## Revision 7fd81549d7507894b92c8f1a3a3c8dacaa802b8c (click the page title to view the current version)

# Legacy/IntroductionNotes

## Changes from beginning to 7fd81549d7507894b92c8f1a3a3c8dacaa802b8c

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---
title: Introductory Session to Machine Learing
---
# Reading
+ Ma 2004 Chapter 1.
# Session
1. **Briefing** Overview and History
2. Install and Test Software
- Simple tutorials
3. **Debrief** questions and answers
- recap of linear algebra
# 1 Briefing
## Practical Information
### Information
+ Wiki - living document - course content
+ BlackBoard - announcements - discussion fora
+ Questions - either
- in class
- in discussion fora
+ Email will only be answered when there are good reasons not to use public fora.
### Taught Format
+ Sessions 4h twice a week
- normally 1h briefing + 2h exercise + 1h debrief (may vary)
+ Exercises vary from session to session
+ mathematical exercises
+ experimental exercises
+ implementational exercises
+ **No** Compulsory Exercises
+ **Feedback in class**
- please ask for feedback on partial work
+ Keep a diary. Make sure you can refer back to previous partial solution and reuse
them.
### Learning Outcomes
+ Knowledge
- The candidate can explain fundamental mathematical models for digital imaging,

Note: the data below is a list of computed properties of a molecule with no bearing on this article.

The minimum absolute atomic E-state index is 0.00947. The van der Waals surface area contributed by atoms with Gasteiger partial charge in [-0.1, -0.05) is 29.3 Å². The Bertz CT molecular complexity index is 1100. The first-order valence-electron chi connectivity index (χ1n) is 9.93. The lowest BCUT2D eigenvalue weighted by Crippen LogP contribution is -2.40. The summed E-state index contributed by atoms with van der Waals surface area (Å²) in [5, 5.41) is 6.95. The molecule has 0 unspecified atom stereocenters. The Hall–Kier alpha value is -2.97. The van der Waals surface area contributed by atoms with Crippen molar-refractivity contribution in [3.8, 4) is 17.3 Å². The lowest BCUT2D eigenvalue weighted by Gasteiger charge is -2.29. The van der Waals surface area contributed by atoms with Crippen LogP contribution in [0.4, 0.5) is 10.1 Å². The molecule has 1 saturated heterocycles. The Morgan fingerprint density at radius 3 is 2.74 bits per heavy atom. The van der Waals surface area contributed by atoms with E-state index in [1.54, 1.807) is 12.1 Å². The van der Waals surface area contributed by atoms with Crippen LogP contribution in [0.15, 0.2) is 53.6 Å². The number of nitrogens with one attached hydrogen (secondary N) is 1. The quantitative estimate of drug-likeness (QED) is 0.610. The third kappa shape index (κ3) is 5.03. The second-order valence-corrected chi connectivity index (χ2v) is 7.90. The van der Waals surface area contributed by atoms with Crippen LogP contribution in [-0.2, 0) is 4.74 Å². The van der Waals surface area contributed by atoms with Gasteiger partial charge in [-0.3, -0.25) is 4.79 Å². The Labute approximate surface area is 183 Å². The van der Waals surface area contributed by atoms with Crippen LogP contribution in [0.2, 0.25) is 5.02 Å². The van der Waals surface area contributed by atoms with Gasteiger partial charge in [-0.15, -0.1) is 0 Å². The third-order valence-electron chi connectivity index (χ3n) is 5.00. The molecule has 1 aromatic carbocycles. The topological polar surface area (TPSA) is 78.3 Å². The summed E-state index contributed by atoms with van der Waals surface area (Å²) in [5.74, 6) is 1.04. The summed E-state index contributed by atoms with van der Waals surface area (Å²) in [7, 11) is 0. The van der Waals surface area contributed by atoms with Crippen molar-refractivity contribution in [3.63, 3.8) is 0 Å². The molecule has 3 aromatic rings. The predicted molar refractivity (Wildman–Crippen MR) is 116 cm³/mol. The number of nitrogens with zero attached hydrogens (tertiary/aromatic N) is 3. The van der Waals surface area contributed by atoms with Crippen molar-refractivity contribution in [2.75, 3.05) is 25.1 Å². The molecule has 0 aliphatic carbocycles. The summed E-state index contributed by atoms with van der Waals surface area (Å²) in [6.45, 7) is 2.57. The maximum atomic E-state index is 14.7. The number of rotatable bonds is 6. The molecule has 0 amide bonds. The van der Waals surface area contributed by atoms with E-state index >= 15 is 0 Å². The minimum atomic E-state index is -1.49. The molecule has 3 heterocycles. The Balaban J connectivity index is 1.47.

3D models, and machine vision
- The candidate are aware of the principles of digital cameras and image capture
+ Skills
- The candidate can implemented selected techniques for object recognition and
tracking
- The candidate can calibrate cameras for use in machine vision systems
+ General competence
- The candidate has a good analytic understadning of machine vision and of the
collaboration between machine vision and other systems in robotics
- The candidate can exploit the connection between theory and application for
presenting and discussing engineering problems and solutions
### Exam
+ Oral exam $\sim 20$ min.
+ First seven minutes are *yours*
- make a case for your grade wrt. learning outcomes
- your own implementations may be part of the case
- essentially that you can explain the implementation analytically
+ The remaing 13-14 minutes is for the examiner to explore further
+ More detailed assessment criteria will be published later
## Vision
![Eye Model from *Introduction to Psychology* by University of Minnesota](Images/eye.jpg)
+ Vision is a 2D image on the retina
+ Each cell perceives the light intencity of colour of the light projected thereon
+ Easily replicated by a digital camera
+ Each pixel is light intencity sampled at a given point on the image plane
## Cognition
![1912 International Lawn Tennis Challenge](Images/tennis.jpg)
+ Human beings see 3D objects
- not pixels of light intencity
+ We *recognise* objects - *cognitive schemata*
- we see a *ball* - not a round patch of white
- we remember a *tennis match* -
more than four people with white clothes and rackets
+ We observe objects arranged in depth
- in front of and behind the net
- even though they are all patterns in the same image plane
+ 3D reconstruction from 2D retina image
- and we do not even think about how
## Applications
- Artificial systems interact with their surroundings
- navigate in a 3D environment
- Simpler applications